Good things come in small packages, and lots of times great things come from small stores.
That’s one of the messages of Small Business Saturday, now in its fourth year. The promotion is driven by companies that provide vital service to small companies, including American Express, FedEx, foursquare, Twitter and the U.S. Postal Service, to name a few. Additionally, more than 200 organizations nationwide have joined America Express OPEN in support of Small Business Saturday.
This year, small businesses are challenged dramatically as many of the nation’s largest retailers have revamped their holiday sales approach. A number of retail chains are offering a wider window of hours – including opening on Thanksgiving Day, an observance previously viewed as sacrosanct.
In fact, K-Mart announced that it would open its stores for 41 hours straight, beginning on Thanksgiving morning at 6 am. Walmart is starting its “Black Friday” deals at 6pm on the holiday. Target, Sears, Old Navy, Toys "R" Us, Macy's, J.C. Penney, Kohl's, Dick's Sporting Goods, and Best Buy will also open on Thanksgiving Day.
These decisions raise questions in the marketplace. If consumers do indeed shop on the holiday, the retailers will claim that they are simply responding to the laws of supply and demand. If crowds are sparse, they likely will alter the decision for next year. If there is a mad rush of shoppers, look for the trend to continue, perhaps with even longer hours.
Big companies have larger workforces to tap. Small businesses have a hard time competing. It’s a difficult decision for the owner of a small company to require workers to come in on a holiday. For many small businesses, co-workers are like family. Thanksgiving Day is also a holiday that company owners themselves will use to relax and spend time with loved ones.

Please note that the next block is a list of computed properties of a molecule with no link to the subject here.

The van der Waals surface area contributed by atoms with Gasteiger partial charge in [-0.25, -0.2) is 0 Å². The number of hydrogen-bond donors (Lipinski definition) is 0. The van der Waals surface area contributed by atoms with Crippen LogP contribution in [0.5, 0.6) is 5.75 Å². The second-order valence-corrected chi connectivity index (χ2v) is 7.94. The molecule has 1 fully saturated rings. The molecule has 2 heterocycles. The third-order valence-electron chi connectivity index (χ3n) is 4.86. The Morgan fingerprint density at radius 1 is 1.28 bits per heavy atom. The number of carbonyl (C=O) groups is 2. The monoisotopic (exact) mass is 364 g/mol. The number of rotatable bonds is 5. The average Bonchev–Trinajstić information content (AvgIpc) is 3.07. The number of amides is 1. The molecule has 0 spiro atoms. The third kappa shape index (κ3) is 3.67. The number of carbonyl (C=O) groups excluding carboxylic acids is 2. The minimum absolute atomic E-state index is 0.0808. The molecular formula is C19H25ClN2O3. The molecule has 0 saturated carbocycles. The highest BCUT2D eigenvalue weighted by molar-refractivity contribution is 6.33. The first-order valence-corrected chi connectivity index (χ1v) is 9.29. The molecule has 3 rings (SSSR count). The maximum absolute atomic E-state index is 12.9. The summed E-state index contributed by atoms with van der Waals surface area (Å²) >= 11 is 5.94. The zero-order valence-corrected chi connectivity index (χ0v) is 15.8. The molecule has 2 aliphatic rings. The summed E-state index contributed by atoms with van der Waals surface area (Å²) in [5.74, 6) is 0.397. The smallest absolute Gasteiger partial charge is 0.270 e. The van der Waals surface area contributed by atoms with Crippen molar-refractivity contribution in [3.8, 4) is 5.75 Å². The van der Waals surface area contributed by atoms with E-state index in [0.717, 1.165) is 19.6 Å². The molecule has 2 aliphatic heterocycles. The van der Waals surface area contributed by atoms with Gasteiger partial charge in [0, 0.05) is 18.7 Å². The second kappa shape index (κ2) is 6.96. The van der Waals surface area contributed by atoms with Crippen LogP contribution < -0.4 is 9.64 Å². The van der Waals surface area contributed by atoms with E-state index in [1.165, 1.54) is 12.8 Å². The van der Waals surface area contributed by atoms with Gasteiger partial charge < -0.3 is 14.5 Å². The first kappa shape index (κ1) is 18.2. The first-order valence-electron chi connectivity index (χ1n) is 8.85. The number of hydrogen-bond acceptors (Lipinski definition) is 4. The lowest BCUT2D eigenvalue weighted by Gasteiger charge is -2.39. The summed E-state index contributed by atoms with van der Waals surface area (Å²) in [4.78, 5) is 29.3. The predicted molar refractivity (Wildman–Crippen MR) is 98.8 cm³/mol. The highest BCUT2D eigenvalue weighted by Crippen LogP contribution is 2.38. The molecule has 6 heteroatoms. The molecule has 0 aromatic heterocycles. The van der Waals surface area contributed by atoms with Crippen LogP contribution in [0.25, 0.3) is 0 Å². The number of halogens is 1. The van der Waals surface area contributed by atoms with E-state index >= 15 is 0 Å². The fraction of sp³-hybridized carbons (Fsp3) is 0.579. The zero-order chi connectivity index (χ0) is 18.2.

Black Friday brings its own frenzy. The big retailers try to generate revenue from consumers up front with drastic price reductions. Small businesses many times cannot offer such deep discounts. Long lines, crazed shoppers, and, unfortunately, sometimes injuries have become part of the media-fueled shopping frenzy.
I am a big supporter of Small Business Saturday and the growing efforts to spend money with local businesses. Small businesses create two-thirds of all new jobs in the U.S. economy, strengthen communities and drive the economy.
“Naturally, we want to encourage shoppers to stop in for lunch or dinner while they are in town. What many people don’t realize it that there is an important trickle-down effect in supporting merchants in the community,” said Barry O’Donovan, the owner of Kilkenny House Pub and Restaurant in Cranford, NJ, and a leader of his local Downtown Management Corporation.
“I have 22 employees. Most of them live in the area, pay taxes here, buy coffee and a bagel and maybe a newspaper on the way to work. Customers aren’t just supporting the small business owners, but also their friends and neighbors and the surrounding businesses that are all part of the local economy,” O’Donovan added.
Many small firms have struggled of late. The government shutdown hurt many companies that saw reduced revenues in October that will never be recovered. Many lost access to working capital and expansion funding because of the closure of the SBA and the IRS for three weeks. If ever there was a time to support Small Business Saturday, it is this year.
In my opinion, there is tremendous benefit in doing business with small companies every day. It’s a practice we should continue well beyond Small Business Saturday .
Rohit Arora is co-founder and CEO of Biz2Credit, an online resource that connects 1.6 million small business owners with 1,200+ lenders, credit rating agencies and service providers such as CPAs and attorneys via its Internet platform. Since 2007, Biz2Credit has secured more than $1 billion in funding for small businesses across the U.S. Follow Rohit on Twitter @biz2credit and on Facebook.